BALTIMORE — Four plain, brown notebooks among an array of colorful cards, games and pictures began Penny Barsimantov’s quest into the past.
The researcher for a nonprofit organization in Tel Aviv is passionate about music, which is how one day last year she stumbled upon some half-century-old notebooks that led her down yet a different type of search for information.
Barsimantov stepped for the first time into the Israeli studio of Hagi Marom, a product designer with whom she is collaborating on a book about Israeli cassettes and their historical role in the country’s music scene.
The studio in Ramat Gan doubles as Marom’s personal museum of Israeli pop culture and is full of tables and bookshelves displaying his vibrant collection of trading cards, pictures, postcards and board games.
The many items drew Barsimantov’s interest, but none so much as the notebooks. They dated back to 1963 and had belonged to Tzipora Mandel, a third-grader at the Hashachar School near downtown Tel Aviv’s popular Carmel Market.
Barsimantov flipped through the notebooks, enjoying in particular the girl’s colorful crayon and pencil pictures of trains and trucks that accompanied notes from classes covering transportation.
“I said, ‘Wow, such nice notebooks with drawings.’ I could see that this was a girl who was organized, who saw the life of old Tel Aviv,” Barsimantov, 38, remarked last week.
“It did something to my heart. I became interested in who this girl is. I wanted her children to see these notebooks.”
Marom had bought the notebooks at a flea market, but Barsimantov knew that she must find their owner and return the items. With Marom’s permission, she set forth.
The school itself was a dead end, having closed in 1965. Barsimantov searched in vain for Mandel in the telephone directory and posted pictures of the notebooks on Facebook and Twitter.
Listeners to her interview in July on the Israeli radio program “Hamador L’chipus Krovim” (Searching for Relatives Bureau) called with tips. One person was sure that Mandel had subsequently moved to Belgium — a fact confirmed when Barsimantov spoke with Mandel’s brother.
She was a different Tzipora Mandel, though.
“I was back to square one,” Barsimantov said.
BARSIMANTOV then visited Tel Aviv’s municipal archives and found information on the Hashachar School — dry numbers on account ledgers, but nothing about the people who had populated the building.
Barsimantov prepared to leave the archives when she noticed an envelope in the folder.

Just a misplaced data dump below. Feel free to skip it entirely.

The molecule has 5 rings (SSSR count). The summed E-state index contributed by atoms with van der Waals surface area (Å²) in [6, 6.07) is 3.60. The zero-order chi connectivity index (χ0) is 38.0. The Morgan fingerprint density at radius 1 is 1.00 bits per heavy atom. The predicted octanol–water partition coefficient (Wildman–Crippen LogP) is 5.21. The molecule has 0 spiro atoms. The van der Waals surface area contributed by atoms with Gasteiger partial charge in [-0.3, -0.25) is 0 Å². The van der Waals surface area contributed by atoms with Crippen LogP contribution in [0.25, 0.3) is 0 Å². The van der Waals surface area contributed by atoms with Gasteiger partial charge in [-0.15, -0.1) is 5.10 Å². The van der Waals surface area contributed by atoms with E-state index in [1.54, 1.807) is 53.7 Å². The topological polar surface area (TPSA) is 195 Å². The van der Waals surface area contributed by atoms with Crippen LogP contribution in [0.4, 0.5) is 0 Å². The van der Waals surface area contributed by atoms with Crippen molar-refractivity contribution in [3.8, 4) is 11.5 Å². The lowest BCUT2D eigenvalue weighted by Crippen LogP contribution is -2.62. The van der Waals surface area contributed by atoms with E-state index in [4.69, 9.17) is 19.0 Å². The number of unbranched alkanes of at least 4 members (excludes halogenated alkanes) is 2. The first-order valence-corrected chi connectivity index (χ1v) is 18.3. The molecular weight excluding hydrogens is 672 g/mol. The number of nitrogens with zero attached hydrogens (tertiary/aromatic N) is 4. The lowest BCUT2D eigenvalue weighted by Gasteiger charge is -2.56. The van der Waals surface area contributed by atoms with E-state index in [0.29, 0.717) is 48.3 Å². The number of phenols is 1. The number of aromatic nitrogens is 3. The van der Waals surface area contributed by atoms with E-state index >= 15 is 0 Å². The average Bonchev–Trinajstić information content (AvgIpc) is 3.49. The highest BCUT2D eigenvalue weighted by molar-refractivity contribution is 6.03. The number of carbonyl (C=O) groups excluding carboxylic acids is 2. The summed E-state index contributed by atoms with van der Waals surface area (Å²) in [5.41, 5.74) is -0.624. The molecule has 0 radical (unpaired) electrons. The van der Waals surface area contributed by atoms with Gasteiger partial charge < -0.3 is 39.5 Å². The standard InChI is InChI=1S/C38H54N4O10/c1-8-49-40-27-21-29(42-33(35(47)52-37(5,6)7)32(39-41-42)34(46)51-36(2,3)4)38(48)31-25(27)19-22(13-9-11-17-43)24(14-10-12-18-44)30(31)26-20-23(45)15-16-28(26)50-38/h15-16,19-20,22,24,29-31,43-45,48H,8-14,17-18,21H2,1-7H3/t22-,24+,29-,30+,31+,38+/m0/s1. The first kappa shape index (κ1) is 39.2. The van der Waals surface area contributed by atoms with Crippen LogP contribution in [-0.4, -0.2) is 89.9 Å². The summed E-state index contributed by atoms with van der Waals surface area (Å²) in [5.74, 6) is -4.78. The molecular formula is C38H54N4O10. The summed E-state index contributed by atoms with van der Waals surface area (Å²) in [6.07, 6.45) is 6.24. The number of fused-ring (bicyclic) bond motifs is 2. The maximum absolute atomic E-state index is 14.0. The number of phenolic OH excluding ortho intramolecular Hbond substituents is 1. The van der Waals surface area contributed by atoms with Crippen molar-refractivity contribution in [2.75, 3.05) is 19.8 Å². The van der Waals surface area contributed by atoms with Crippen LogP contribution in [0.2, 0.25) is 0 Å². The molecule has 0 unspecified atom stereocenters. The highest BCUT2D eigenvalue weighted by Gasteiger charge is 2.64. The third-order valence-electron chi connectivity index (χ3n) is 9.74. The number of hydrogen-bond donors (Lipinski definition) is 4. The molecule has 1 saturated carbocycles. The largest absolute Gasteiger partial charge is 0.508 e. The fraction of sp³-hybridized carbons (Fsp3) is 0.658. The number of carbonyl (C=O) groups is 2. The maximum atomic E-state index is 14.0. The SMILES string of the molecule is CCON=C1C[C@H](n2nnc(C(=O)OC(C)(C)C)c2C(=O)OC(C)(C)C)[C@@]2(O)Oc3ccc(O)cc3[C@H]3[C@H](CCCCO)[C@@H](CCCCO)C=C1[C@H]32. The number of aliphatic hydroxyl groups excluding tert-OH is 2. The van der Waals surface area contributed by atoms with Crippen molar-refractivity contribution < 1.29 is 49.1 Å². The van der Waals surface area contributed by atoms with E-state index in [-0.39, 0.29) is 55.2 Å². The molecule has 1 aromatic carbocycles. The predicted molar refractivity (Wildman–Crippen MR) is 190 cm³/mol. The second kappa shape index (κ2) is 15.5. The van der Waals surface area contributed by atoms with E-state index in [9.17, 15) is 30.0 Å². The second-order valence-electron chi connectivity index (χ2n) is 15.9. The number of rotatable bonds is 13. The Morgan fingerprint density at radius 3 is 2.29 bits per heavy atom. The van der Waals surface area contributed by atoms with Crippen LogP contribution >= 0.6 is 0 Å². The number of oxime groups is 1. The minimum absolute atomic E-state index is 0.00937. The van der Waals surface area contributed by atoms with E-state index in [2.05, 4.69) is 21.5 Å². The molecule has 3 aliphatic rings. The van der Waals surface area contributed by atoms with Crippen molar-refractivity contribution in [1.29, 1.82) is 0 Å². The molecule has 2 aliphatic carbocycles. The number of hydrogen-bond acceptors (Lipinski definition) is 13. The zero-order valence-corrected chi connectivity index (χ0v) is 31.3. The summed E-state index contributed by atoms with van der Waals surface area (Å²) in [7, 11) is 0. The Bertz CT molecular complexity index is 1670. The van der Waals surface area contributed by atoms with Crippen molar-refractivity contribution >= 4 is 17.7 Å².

She opened the envelope, which contained a folded paper. Barsimantov unfolded the paper and read the names of Hashachar’s students, including the Tzipora Mandel whom she sought.
“It was like a Hollywood film,” Barsimantov said. “I said to myself, ‘Finally, after a year, I found her!’”
She called back one of the radio listeners, a helpful gentleman who had given a tip that had aided her pursuit. This time he suggested that Barsimantov seek Mandel by utilizing the diminutive Tzipi rather than Tzipora.
Barsimantov took to Facebook to do just that. A friend of this Tzipi Mandel soon contacted Barsimantov.
“That’s her,” the friend said.
A few minutes later, someone telephoned Barsimantov.
“I heard that you’re looking for me,” the now Tzipi Silice said.
On Aug. 20, Barsimantov and Silice met at Cocoa Cafe, a coffee shop in north Tel Aviv. Silice is a 59-year-old widow with a teenage son, Eyal.
As Tzipora Mandel, she had attended the Hashachar School. Her parents, Moshe and Sarah, had lost their first families in the Holocaust.
They met and married in Israel; Tzipora was their only child.
Barsimantov showed Silice a printout of the many email exchanges related to her search for the long-ago pupil.
She presented the notebooks, asking if she and Marom could hold onto them just a little longer so they could scan them as a keepsake of the era.
Silice readily agreed. After all, she’d completely forgotten about the notebooks.
She did, however, recall having placed them in a suitcase with magazine pictures of American movie stars, paper napkins from restaurants and wrappers from chewing gum — one having “a taste of cinnamon,” she told JTA.
The suitcase must have been lost when the Mandels moved apartments, Silice explained.
She also said she had fond memories of her “very nice and small school,” which went up to fifth grade.
“I remember the principal, Michael Gilboa, and a Yemenite janitor named Saadiah who rang the bell at recess,” Silice said.
“I remember a play we presented about King Solomon and Bathsheba. That was in fourth grade, I think, because my father was still alive. He died the week that President Kennedy was killed.”
The story could end there, with the women exchanging hugs and returning to their respective jobs, and Silice awaiting the notebooks she hopes to show her future grandchildren.
But Silice had brought Barsimantov a publication from her office that publishes a home-design magazine; it helped the women glue together additional pieces of their puzzle.
Silice actually recognized Barsimantov, who lives in an apartment that belongs to Silice’s boss. A few years ago, Barsimantov had come to the office to deliver something to her landlord.
Now, sitting in the coffee shop, Silice said she “had a feeling that I’d met her somewhere” before.
The women’s connection crisscrossed another way, too. Silice loves the Yiddish language and theater, and had wanted to contact the woman who chairs the National Authority for Yiddish Culture.
The chairperson? Barsimantov’s boss. “It is very strange. I believe that things don’t happen just like that,” Silice said. “She didn’t randomly find me. Reality trumps the imagination.”